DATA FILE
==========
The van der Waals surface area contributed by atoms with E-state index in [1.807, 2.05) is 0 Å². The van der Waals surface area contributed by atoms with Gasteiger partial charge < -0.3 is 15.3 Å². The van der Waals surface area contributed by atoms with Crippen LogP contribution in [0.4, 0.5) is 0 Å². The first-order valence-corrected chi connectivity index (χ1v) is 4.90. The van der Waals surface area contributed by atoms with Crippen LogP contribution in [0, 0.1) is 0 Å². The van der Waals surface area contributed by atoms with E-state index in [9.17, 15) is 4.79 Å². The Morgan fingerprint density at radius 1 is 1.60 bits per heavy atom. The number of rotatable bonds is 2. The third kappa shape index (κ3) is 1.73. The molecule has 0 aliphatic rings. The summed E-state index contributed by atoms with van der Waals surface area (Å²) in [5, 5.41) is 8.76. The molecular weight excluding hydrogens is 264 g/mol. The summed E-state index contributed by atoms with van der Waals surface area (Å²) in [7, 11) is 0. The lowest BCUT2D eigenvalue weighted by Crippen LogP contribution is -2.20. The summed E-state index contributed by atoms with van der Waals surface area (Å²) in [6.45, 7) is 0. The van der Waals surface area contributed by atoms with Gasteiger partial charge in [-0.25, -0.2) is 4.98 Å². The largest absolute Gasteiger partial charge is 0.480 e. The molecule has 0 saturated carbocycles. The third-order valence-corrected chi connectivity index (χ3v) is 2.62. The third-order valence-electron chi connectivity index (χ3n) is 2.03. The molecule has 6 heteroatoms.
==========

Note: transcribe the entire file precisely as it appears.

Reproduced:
The van der Waals surface area contributed by atoms with E-state index in [1.807, 2.05) is 0 Å². The van der Waals surface area contributed by atoms with Gasteiger partial charge < -0.3 is 15.3 Å². The van der Waals surface area contributed by atoms with Crippen LogP contribution in [0.4, 0.5) is 0 Å². The first-order valence-corrected chi connectivity index (χ1v) is 4.90. The van der Waals surface area contributed by atoms with Crippen LogP contribution in [0, 0.1) is 0 Å². The van der Waals surface area contributed by atoms with E-state index in [9.17, 15) is 4.79 Å². The Morgan fingerprint density at radius 1 is 1.60 bits per heavy atom. The number of rotatable bonds is 2. The third kappa shape index (κ3) is 1.73. The molecule has 0 aliphatic rings. The summed E-state index contributed by atoms with van der Waals surface area (Å²) in [5, 5.41) is 8.76. The molecular weight excluding hydrogens is 264 g/mol. The summed E-state index contributed by atoms with van der Waals surface area (Å²) in [7, 11) is 0. The lowest BCUT2D eigenvalue weighted by Crippen LogP contribution is -2.20. The summed E-state index contributed by atoms with van der Waals surface area (Å²) in [6.45, 7) is 0. The van der Waals surface area contributed by atoms with Gasteiger partial charge in [-0.25, -0.2) is 4.98 Å². The largest absolute Gasteiger partial charge is 0.480 e. The molecule has 0 saturated carbocycles. The third-order valence-corrected chi connectivity index (χ3v) is 2.62. The third-order valence-electron chi connectivity index (χ3n) is 2.03. The molecule has 6 heteroatoms.